As I've said before, our forty acres have been in the family nearly 100 years. At one time there was an old wagon road that crossed our property. It came along the bottom of the hollar and split into a fork — one road going up hill to the right, the other up hill to the left. We have tried to keep this old road fairly clear over the years and we come down the left fork when we go into the woods.

wagon road

The dogs went with us of course, but Beauregard had to stay on the leash because if a rabbit popped up, or a deer scampered by he would be gone in an instant and might not come home for hours.


We have a great many sycamore trees on the property, which is where you find Morel mushrooms growing. Greg anchored Beau's leash to the feed trough we put down there for the deer, and scouted around the trees hoping for large patches of the highly prized fungus.


Unfortunately, we found everything but the sweet Morels. I wandered around taking pictures of the more interesting items. Large flat rocks in the dry creek bed. Bones probably belonging to deer the coyotes have killed.


Wild flowers, a wild rose bush, May Apples, and wild blackberries abound in our woods.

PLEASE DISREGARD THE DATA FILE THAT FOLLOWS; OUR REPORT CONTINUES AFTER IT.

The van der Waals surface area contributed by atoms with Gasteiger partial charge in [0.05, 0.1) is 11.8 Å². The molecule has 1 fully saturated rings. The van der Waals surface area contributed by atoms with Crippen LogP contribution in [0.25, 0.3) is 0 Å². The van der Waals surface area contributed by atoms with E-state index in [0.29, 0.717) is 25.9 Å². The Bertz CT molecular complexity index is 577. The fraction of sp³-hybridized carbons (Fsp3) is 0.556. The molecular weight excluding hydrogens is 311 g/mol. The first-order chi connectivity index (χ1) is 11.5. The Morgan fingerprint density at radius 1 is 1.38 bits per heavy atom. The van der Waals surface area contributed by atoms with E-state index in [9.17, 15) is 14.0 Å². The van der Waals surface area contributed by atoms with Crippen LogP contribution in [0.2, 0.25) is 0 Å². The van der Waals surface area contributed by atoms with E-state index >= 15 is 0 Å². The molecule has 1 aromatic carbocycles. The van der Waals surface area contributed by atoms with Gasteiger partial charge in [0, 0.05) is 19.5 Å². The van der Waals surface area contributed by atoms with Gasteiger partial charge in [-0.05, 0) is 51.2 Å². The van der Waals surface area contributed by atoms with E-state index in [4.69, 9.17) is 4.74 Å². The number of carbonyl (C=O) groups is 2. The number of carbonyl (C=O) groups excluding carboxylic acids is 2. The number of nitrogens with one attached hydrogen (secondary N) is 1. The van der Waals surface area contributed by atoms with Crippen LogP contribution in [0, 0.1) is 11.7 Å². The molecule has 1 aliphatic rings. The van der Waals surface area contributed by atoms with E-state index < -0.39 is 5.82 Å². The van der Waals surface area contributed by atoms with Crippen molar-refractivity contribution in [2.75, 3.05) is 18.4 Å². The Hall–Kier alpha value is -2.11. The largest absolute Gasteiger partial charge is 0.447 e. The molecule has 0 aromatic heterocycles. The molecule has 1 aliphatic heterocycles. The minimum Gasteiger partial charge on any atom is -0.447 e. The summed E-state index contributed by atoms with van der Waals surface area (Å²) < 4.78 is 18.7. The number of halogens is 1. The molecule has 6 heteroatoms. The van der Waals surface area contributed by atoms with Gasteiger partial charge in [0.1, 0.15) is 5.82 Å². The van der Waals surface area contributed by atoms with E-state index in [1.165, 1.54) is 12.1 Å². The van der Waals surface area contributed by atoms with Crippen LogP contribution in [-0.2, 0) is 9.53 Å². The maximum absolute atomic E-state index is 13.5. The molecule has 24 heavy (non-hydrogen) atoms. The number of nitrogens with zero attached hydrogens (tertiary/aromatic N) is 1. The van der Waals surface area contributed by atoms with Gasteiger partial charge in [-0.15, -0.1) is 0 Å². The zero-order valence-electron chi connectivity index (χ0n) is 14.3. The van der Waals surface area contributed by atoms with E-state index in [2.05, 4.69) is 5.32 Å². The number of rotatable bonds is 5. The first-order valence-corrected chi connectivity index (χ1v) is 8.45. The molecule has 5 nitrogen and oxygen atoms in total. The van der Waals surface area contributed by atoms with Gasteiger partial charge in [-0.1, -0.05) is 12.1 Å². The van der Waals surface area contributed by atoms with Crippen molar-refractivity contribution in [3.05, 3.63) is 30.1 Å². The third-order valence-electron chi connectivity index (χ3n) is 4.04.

I found some old friends as well. I grew up playing in these woods, and my favorite things were the wild grape vines to climb and swing on, exposed tree roots to hide treasures in, and deformed trees to climb.

odd shapes

We haven't been fortunate enough to find mushrooms in several years now. Back in 2009 Northwest Arkansas had a devastating ice storm. It damaged many wooded areas around here, including ours. We were without power for fourteen days. That spring the mushroom patches were very sparse, and have gotten smaller over the years until now we are lucky to find a handful in a season. I have also heard rumors of 'mushroom thieves' in the area climbing over fences at the backside of properties and harvesting whatever they can find either for their own use, or to sell. So one way or another, our mushrooms have vanished.

ice storm

So we climbed back up the left fork of the old wagon road, passed the oak tree at the top where my father and grandfather used to stack shocks of corn, and through the gate into the front pasture. Then we set our sights on the house and let Beau free to run.


But it wasn't a complete loss. We still enjoy our trips into the woods just to enjoy the peace and beauty God has blessed us with. And that is what makes Old Home Farm special.

Photos property of Leah McAllister.

Busy Little Bees

farm signMy daughter works at one of the local schools. The Kindergarten teacher there is a marvelous woman! As it is spring, she has planned some great activities for the children. They are hatching eggs in an incubator and butterflies from cocoons. She wanted to have a lesson about bees, so she called the local Bee Association to ask for someone to come out and give a talk to the class about harvesting honey.

Unfortunately, she was informed that they would not do that for any class under third grade. The opinion seems to be that children below third grade will not listen or absorb any information. The teacher was telling my daughter about this and she said, "Let me call my Momma."